Psychotherapy is a collaborative process, grounded in dialogue, between a psychotherapist and a client, in a supportive, neutral and non-judgmental environment. When done by a skilled and experienced therapist working with a committed and actively participating client, it can be very beneficial in a variety of ways.
Psychotherapy can help with stress management, anxiety, adjustment issues, life transitions, depression, trauma, grief, sexual concerns, relationship problems, self-esteem, divorce - break up - separation, and many other issues.
Some issues can be handled within a very short period of time with solution focused approaches, for example. Other issues might require a longer journey, especially if they are long-standing and multilayered.
It takes courage, commitment, active participation and work for therapy to be successful. However, when it is successful, it can lead to a much more fulfilling, joyful, happy, peaceful, and relaxed life.
Here are some ways how psychotherapy can be helpful:
-Learning new coping strategies
-Identifying solutions to problems
-Adopting to life transitions (e.g., job loss, relocation, new baby)
-Better understanding of yourself and your patterns of behavior
-Improving relationships with spouses, significant others, family members, colleagues, coworkers, bosses, etc.
-Acquiring more effective communication skills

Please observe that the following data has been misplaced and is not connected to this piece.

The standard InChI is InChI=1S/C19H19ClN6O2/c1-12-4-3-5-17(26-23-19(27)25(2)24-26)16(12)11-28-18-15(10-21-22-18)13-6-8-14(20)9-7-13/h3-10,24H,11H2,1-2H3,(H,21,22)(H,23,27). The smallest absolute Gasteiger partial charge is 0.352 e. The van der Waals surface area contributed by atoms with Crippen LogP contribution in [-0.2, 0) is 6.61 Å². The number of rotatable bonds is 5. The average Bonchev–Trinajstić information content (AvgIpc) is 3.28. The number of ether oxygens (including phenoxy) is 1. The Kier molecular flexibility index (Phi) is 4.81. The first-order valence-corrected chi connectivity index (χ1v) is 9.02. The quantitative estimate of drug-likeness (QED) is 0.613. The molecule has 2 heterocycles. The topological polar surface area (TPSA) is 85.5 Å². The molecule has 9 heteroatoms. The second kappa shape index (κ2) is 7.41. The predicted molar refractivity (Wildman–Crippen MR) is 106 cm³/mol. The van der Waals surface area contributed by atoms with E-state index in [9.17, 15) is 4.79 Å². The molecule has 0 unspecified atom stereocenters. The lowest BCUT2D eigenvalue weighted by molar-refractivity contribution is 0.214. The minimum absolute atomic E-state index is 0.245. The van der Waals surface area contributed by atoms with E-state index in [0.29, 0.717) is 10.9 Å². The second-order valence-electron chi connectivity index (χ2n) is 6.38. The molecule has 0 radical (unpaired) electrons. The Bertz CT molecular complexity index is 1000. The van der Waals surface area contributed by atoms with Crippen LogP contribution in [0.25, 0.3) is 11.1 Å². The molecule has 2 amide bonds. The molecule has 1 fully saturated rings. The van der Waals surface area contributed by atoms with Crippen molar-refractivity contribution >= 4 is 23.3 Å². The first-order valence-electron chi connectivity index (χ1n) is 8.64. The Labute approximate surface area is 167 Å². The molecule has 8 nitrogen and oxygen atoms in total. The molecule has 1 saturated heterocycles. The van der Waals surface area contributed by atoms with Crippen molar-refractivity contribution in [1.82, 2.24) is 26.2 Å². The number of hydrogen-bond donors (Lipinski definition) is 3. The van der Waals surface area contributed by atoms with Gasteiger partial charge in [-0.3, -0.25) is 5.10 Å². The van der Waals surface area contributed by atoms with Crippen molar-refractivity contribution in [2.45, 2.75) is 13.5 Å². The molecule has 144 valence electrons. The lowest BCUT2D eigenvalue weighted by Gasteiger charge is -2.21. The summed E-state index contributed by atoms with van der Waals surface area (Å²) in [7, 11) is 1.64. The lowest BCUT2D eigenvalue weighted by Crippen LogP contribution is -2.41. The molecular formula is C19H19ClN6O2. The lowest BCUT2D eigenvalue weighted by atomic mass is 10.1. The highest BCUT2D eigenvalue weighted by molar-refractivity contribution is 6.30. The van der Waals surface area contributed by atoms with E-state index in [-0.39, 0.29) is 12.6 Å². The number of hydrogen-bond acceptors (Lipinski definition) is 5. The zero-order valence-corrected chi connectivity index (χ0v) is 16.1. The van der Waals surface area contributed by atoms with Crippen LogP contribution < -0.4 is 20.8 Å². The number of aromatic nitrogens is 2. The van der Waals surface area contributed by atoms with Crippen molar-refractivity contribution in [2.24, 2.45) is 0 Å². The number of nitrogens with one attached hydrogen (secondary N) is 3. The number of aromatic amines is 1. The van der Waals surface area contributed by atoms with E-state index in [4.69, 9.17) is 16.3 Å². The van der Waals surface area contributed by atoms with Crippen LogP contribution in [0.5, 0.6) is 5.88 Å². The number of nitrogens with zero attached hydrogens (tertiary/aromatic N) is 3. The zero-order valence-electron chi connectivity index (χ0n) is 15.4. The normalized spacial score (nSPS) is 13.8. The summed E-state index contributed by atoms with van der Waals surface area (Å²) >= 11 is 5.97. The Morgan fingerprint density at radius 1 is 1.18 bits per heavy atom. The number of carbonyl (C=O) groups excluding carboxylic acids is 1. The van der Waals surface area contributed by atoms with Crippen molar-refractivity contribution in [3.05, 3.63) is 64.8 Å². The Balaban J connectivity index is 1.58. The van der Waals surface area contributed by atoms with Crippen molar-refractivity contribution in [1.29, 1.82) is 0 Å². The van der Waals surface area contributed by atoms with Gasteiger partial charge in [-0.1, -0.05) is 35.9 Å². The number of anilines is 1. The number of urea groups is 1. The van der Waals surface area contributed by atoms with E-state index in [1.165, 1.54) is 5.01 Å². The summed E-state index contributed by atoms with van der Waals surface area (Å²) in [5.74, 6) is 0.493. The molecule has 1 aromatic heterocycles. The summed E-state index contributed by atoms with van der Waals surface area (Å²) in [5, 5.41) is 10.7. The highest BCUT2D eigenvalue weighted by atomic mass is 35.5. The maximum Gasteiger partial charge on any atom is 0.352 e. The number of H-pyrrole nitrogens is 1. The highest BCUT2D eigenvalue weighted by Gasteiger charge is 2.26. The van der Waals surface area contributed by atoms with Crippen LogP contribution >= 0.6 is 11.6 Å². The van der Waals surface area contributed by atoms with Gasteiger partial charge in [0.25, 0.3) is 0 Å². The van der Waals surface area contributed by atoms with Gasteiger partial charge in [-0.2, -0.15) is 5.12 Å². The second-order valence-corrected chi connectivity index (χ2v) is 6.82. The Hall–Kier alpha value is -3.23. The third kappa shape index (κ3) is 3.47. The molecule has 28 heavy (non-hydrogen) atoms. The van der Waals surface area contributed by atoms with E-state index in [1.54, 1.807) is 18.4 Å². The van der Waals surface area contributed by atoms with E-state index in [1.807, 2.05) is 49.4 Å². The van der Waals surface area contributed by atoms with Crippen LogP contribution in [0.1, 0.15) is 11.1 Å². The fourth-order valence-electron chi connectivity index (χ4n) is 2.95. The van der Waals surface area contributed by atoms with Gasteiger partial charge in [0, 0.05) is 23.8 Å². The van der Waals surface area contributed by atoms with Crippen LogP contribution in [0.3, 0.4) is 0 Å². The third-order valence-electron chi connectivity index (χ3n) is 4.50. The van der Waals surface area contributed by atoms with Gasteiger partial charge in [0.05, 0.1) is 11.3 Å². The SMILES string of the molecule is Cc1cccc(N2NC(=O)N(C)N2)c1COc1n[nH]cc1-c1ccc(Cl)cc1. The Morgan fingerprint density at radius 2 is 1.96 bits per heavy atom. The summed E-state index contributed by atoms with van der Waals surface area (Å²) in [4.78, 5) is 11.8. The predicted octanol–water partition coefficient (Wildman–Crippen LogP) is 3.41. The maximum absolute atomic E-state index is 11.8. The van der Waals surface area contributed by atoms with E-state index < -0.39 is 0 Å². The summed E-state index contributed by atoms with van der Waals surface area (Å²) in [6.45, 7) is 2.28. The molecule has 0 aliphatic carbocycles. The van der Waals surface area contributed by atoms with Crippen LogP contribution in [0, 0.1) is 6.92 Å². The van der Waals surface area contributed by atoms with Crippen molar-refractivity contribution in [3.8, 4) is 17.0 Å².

-Learning how to handle conflict
-Dealing with stress, anxiety, anger, worry, depression and other troublesome emotions
-Going through grief and loss in a healthy way
-Coping with with divorce, separation, break-up
-Strengthening self-esteem and confidence
-Developing assertiveness skills
Thankfully, therapy is more mainstream and accessible today than it’s ever been before, and it tends to carry less stigma than it used to in the past. Furthermore, thanks to advances in technology, teletherapy is easily accessible from anywhere these days - which is extremely convenient and can save a lot of time and money.
Do not hesitate to reach out for help! Whether you need longer term, more in-depth therapy; shorter solution-focused approach; a little quick “tune-up” once in a while; or just someone supportive to talk to in addition to (or in absence of) caring family members and friends, to vent or run your thoughts by, help is readily available. There is no need to struggle alone.